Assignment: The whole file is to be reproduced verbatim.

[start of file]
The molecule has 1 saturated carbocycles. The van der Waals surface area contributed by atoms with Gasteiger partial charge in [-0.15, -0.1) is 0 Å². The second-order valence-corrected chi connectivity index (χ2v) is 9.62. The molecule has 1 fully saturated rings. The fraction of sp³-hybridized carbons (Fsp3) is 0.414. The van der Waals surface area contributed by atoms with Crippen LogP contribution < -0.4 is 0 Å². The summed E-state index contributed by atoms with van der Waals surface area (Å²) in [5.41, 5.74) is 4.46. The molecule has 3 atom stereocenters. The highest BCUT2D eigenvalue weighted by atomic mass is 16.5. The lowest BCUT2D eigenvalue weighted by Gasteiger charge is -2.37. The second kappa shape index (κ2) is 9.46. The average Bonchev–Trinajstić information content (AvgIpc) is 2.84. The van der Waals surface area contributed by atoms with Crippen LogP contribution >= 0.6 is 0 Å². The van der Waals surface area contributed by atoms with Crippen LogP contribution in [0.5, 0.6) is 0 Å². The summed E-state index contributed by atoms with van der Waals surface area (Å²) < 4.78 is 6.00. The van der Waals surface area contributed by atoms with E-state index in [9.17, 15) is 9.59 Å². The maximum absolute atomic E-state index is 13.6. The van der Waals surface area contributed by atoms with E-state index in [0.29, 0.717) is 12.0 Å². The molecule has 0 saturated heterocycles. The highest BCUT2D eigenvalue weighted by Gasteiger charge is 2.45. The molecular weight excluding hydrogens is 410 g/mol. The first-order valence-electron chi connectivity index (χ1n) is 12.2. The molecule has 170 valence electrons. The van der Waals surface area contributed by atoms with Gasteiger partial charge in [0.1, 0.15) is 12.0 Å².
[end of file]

The molecule has 1 saturated carbocycles. The van der Waals surface area contributed by atoms with Gasteiger partial charge in [-0.15, -0.1) is 0 Å². The second-order valence-corrected chi connectivity index (χ2v) is 9.62. The molecule has 1 fully saturated rings. The fraction of sp³-hybridized carbons (Fsp3) is 0.414. The van der Waals surface area contributed by atoms with Crippen LogP contribution < -0.4 is 0 Å². The summed E-state index contributed by atoms with van der Waals surface area (Å²) in [5.41, 5.74) is 4.46. The molecule has 3 atom stereocenters. The highest BCUT2D eigenvalue weighted by atomic mass is 16.5. The lowest BCUT2D eigenvalue weighted by Gasteiger charge is -2.37. The second kappa shape index (κ2) is 9.46. The average Bonchev–Trinajstić information content (AvgIpc) is 2.84. The van der Waals surface area contributed by atoms with Crippen LogP contribution >= 0.6 is 0 Å². The van der Waals surface area contributed by atoms with Crippen LogP contribution in [0.5, 0.6) is 0 Å². The summed E-state index contributed by atoms with van der Waals surface area (Å²) < 4.78 is 6.00. The van der Waals surface area contributed by atoms with E-state index in [9.17, 15) is 9.59 Å². The maximum absolute atomic E-state index is 13.6. The van der Waals surface area contributed by atoms with E-state index in [0.29, 0.717) is 12.0 Å². The molecule has 0 saturated heterocycles. The highest BCUT2D eigenvalue weighted by Gasteiger charge is 2.45. The molecular weight excluding hydrogens is 410 g/mol. The first-order valence-electron chi connectivity index (χ1n) is 12.2. The molecule has 170 valence electrons. The van der Waals surface area contributed by atoms with Gasteiger partial charge in [0.1, 0.15) is 12.0 Å².